GroupsSYSTOLIC BP
(mmHg)
DIASTOLIC BP
(mmHg)
MEAN ARTERIAL BP
(mmHg)
HEART RATEPULSE PRESSURE
Saline Group106.47 ± 21.980.53 ± 33.8695.9 ± 24.1272± 7.925.89 ± 12.39
L-NAME only Group150.9 ± 9.5128.8 ± 8.4136.85 ± 11.8315 ± 0.622.18 ± 2.81
Values are expressed in Mean ± SEM. L-NAME group = P<0.05

Table 1: Effect of Saline and L-NAME on the Control animals.

AeC at 400 mg/ml appears to be the most effective dosage statistically (Figures 2-5) comparing very favorably with the standards ACH and SNP (Figures 2 and 3). L-NAME, when administered, induces a sustained mean arterial hypertension which persisted for over 30 minutes as observed in the experiments with MABP of 136.85 ± 11.8 mmHg (Table 1). MABP was further elevated on the administration of the lowest dose (100 mg/kg) of the AeC from 136.85 ± 11.8 mmHg to 188.8 ± 0.8 mmHg. There was however a decline as the concentration increases from 95.8 ± 1.2 mmHg to 86.3 ± 0.9 mmHg respectively (Figure 2). The heart rate was also affected (Table 2, Figures 4 and 5).

MABP dropped suddenly after administration of 400 mg/ml to 27± 1.5 mmHg. The immediate fall in blood pressure induced by the doses (100, 200, 300 and 400 mg/ml) of the AeC was followed by a short-lasting effect indicating that the anti-hypertensive effects of the AeC are dose-related.

The speed of the blood pressure drop is accounted for in local usage where the patients reported that they are careful about the number of times in a day they consume the decoction. 100 mg/ml of the EeC reduced MABP to 103.9± 2.55 mmHg. 200 mg/ml, 300 mg/ml, 400 mg/ml reduced MABP to 75.5 mmHg ± 0.75, 58.7 ± 1.5, 34.1 ± 0.95 mmHg respectively (Figure 2).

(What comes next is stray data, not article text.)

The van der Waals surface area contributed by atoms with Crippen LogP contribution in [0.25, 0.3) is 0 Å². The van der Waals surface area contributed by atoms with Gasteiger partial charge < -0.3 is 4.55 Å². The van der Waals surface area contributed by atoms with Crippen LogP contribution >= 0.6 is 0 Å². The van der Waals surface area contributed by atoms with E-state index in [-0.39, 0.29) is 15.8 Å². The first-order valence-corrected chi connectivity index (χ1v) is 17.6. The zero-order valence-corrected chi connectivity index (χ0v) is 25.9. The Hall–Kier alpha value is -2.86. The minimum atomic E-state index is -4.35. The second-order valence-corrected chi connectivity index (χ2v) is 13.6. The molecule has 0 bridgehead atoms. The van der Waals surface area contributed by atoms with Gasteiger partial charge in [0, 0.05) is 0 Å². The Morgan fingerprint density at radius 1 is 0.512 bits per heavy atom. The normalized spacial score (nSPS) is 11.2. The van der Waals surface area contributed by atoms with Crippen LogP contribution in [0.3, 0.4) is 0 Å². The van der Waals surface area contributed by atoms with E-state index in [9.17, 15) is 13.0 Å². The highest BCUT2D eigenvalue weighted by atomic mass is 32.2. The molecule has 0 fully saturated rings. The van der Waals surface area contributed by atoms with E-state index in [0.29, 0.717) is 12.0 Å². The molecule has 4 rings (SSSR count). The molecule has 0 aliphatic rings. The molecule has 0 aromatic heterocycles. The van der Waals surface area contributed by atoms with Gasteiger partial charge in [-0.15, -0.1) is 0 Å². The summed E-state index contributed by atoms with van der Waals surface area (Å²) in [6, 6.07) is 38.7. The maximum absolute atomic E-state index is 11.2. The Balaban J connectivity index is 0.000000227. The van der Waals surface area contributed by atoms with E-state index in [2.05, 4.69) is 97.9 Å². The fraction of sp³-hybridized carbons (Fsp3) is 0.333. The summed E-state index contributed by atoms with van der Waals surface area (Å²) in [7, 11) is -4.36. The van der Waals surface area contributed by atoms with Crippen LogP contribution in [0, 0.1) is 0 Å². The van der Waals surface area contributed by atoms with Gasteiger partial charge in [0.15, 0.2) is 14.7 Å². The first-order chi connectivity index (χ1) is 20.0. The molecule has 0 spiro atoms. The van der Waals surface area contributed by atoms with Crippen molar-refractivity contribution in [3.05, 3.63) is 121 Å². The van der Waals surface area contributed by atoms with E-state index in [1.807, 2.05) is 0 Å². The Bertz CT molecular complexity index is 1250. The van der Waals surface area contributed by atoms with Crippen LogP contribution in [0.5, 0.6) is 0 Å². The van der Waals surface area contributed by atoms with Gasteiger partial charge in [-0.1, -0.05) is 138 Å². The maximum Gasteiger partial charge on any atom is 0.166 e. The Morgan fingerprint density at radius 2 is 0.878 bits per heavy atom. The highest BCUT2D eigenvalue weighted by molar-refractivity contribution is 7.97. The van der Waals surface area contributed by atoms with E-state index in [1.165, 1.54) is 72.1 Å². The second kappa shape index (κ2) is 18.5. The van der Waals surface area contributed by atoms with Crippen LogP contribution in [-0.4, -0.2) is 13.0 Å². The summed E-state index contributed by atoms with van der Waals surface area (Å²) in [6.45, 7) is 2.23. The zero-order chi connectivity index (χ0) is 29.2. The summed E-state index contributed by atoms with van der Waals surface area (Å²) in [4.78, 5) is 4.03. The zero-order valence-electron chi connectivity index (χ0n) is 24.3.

The effects were more lasting than that of the AeC and are observed to also be dose-related. The result, however, shows that the elevated MABP was reduced more by the EeC when compared to the AeC in the L-NAME induced hypertensive rats. AeC, at 100 mg/ml, 200 mg/ml and 300 mg/ml reduced blood pressure and did not go below 90 mmHg/60 mmHg and can be considered as appropriate doses in reducing high blood pressure. For the EeC, only 100 mg/kg was identified to reduce high blood pressure below 90 mmHg/ 60 mmHg and can be considered appropriate in reducing blood pressure also (Figures 3 and 4).

As in previous studies [17], SNP administration leads to a rapid reduction in ABP (Figure 2) and when compared to both extracts, it can be said that SNP and the plants extracts successfully reduced the blood pressure (Figure 2). The effects of Acetylcholine, when compared to that of the extracts, was better but also shows a significant decrease in blood pressure by the extracts (Figures 2-4). Both extracts showed a significant decrease in blood pressure when compared to the standard agents (Table 2).


Conclusion

This study demonstrated the acute anti-hypertensive properties of the AeC and EeC in Nitric Oxide deficient hypertensive rats. The observed effects could partially be due to the reduction of the peripheral resistance by thwarting the acute inhibitory effect of L-NAME on endothelial Nitric Oxide Synthase. The recorded results authenticate its use in traditional medicine for the treatment of hypertension. Clerodendrum chinensis leaves extract, have shown to exhibit more potent anti-hypertensive properties when compared to known standards. Further studies are however required to check specific mechanisms of action and best and effective dosage forms.


Ethical Approval and Consent to Participate

Not applicable.


Consent for Publication

All the authors have seen the manuscript and agree to the publication.


Competing Interests

The authors declare no conflict of interest.


Funding

This research did not receive any specific grant from funding agencies in the public, commercial, or not-forprofit sectors.


Authors’ Contributions

Odimegwu JI Conceptualized the research, designed the methodology, wrote up the original draft and corrected the final manuscript.

Okanlawon TF worked at Data curation and corrected Manuscript

Obumneme Noel NE carried out laboratory work and contributed to editing and review

Ishola IO supervised the laboratory work and data curation.


Acknowledgment

We are grateful to Prof. Chantal Epie who collected the plants and told us about its actions and also to Mme Rosemary Ossai for cultivating and multiplying the plant for more sample materials for this work.


References